What Is Litecoin? Introduction To LTCMarch 16, 2018
What is Litecoin, and why can you find it on almost every exchange? Litecoin is a cryptocurrency like Bitcoin. It can do virtually anything Bitcoin can and has 400% faster transactions. In fact, when Litecoin was launched, creator Charlie Lee wrote that “We wanted the best innovations of Bitcoin and these other currencies to create a coin with all of their benefits, but nearly none of their problems.”
One of the top trading coins with a daily volume exceeding a quarter-billion dollars, Litecoin can fairly be described as the “silver” if Bitcoin is the “gold.” Litecoin thrives when Bitcoin thrives, and sees the most use when the Bitcoin network is congested and therefore more expensive.
A “Personality Coin” Founded By Charlie Lee
A former Google employee, Lee took a job as an engineering manager at Coinbase in 2013, long before Coinbase supported buying or selling Litecoin. Four years later he decided to focus full-time on Litecoin, but six months after that, incidentally at the all-time-high of more than $300, Lee sold the remainder of his litecoins, irritating some community members.
As a thought leader of the Litecoin community, Lee has not shied away from contentious discussions, often taking a side or position. He has consistently supported the Lightning Network/Segregated Witness scaling solution for Bitcoin and is a frequent detractor of Bitcoin Cash [link to Bitcoin Cash educational]. He opposed the Segwit2x proposal so staunchly that he placed a very public bet with Bitcoin Cash proponent Roger Ver.
What Is Litecoin Known For? Silver to Bitcoin’s Gold
Litecoin’s branding and its proponents often tout it as the “silver” to Bitcoin’s gold. Its value is normally a fraction of that of Bitcoin, and it can be viewed as a good way for someone to get their feet wet in cryptocurrency, being less expensive to acquire and less expensive to transact. It can be argued, as well, that due to the lower hashrate on the Litecoin network, it also costs less to mine Litecoin.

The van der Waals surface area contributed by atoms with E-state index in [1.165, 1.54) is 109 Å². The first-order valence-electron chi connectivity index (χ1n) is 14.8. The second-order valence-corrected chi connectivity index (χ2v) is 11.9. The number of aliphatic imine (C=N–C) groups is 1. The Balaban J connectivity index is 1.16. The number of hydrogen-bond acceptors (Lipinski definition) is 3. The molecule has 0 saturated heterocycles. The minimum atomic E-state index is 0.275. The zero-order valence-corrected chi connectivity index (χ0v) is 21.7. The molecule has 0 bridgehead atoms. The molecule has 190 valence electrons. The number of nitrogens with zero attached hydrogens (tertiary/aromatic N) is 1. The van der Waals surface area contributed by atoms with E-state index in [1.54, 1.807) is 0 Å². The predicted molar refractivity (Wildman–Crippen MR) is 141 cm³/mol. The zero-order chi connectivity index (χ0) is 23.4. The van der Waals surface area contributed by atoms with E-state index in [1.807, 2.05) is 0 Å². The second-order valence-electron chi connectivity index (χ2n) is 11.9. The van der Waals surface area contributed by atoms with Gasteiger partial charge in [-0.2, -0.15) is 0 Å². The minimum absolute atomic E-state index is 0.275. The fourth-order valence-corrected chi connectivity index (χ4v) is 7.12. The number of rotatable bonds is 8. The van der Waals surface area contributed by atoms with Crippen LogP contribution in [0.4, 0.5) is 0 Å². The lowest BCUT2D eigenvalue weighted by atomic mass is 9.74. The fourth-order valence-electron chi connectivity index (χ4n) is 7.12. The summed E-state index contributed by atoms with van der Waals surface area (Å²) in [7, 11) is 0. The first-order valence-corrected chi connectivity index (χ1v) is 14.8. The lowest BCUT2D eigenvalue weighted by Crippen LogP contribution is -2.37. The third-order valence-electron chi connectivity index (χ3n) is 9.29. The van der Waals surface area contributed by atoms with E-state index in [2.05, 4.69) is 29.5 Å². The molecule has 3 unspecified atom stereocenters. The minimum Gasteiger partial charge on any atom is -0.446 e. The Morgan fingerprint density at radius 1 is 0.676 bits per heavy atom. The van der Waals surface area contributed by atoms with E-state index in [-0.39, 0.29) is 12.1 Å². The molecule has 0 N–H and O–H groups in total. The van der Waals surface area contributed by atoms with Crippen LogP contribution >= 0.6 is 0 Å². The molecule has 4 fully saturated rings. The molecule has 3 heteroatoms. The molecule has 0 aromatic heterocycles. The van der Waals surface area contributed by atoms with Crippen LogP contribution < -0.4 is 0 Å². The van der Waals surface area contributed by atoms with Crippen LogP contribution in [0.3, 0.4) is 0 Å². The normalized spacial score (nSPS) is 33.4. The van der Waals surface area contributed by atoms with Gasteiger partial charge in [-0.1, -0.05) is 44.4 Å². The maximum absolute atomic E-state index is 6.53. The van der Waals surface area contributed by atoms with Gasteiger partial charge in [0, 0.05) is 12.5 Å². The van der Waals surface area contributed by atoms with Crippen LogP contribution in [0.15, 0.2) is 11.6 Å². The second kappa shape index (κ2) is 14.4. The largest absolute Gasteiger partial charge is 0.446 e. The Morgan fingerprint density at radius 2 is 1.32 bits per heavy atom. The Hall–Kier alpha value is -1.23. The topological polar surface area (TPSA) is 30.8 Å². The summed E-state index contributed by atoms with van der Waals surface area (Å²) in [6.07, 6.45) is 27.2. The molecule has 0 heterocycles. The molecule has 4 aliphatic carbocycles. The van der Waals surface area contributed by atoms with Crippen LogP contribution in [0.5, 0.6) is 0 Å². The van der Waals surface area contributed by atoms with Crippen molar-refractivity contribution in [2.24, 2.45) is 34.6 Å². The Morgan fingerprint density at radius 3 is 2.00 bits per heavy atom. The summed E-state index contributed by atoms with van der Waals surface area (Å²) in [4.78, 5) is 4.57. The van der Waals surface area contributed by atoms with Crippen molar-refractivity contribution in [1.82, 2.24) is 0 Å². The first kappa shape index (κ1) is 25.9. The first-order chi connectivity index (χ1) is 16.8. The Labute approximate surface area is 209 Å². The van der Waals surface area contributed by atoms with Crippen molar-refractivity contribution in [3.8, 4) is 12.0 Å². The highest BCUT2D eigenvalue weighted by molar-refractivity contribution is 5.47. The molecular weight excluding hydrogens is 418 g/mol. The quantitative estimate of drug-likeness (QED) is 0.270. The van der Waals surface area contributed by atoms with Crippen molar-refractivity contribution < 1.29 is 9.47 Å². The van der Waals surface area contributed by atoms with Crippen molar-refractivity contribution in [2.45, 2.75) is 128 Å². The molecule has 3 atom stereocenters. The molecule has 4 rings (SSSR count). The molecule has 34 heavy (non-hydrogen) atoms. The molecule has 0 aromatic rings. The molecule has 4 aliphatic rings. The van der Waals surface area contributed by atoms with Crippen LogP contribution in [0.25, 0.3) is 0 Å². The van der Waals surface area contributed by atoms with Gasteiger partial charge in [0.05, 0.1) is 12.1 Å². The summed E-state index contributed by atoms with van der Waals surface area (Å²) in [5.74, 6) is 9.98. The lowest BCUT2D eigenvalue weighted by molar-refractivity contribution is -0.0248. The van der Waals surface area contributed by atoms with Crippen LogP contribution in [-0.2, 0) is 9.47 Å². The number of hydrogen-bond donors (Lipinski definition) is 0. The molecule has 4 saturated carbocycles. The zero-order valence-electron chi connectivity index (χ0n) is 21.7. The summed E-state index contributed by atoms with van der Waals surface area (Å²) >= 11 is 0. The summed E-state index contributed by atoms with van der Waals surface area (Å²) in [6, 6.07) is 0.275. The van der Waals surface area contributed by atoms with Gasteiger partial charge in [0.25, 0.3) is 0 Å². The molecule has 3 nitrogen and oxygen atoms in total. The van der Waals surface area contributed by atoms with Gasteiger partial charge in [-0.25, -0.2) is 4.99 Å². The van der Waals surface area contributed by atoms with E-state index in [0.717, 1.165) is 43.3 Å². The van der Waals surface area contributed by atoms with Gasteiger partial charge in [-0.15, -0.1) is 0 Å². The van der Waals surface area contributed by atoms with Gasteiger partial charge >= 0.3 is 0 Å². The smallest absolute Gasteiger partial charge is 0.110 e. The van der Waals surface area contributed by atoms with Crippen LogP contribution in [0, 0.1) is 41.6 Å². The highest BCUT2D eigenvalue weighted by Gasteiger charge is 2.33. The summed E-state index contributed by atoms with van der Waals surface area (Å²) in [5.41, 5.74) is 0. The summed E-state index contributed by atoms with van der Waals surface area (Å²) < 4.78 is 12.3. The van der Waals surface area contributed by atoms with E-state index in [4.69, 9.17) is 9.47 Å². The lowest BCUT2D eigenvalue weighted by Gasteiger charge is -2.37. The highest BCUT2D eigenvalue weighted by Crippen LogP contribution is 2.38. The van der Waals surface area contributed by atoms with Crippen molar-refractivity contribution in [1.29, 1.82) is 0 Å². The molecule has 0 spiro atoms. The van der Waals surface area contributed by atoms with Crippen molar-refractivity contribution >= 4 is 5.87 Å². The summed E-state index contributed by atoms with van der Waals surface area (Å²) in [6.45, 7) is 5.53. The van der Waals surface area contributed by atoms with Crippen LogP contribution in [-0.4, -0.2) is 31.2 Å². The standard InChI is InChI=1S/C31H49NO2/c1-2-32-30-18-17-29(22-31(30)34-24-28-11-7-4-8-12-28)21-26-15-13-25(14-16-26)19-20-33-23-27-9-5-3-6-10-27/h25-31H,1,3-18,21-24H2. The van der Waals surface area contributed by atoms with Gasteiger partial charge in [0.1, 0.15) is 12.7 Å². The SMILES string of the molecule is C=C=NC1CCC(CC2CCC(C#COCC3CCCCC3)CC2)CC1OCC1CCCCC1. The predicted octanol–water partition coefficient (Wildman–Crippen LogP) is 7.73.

Litecoin’s Sizable And Devoted Community
Litecoin has its own foundation, similar to the Bitcoin Foundation, which promotes Litecoin as a stable digital payment solution for merchants and other purposes. The Litecoin Foundation has notably asked for Litecoin to be unlisted from questionable cryptocurrency exchanges.
Litecoin also has an active sub-reddit and a dedicated forum.
Already integrated by several payment providers including Coinbase, Litecoin also has its own native LitePay, a provider which exclusively helps merchants transact in Litecoin.
Litecoin Is Accepted (Almost) Everywhere
It’s rare to find a merchant or exchange that doesn’t list or accept Litecoin in addition to Bitcoin, and for those that are this way, easy-to-use tools like ShapeShift enable Litecoin holders to quickly convert to Bitcoin. Many exchanges also use Litecoin as a denominating currency, with indexes for lesser altcoins paired with Litecoin instead of or in addition to Bitcoin.
One of the earliest “altcoins,” or alternative coins, Litecoin is a mostly a clone of Bitcoin created by Charlie Lee with only three major differences in design: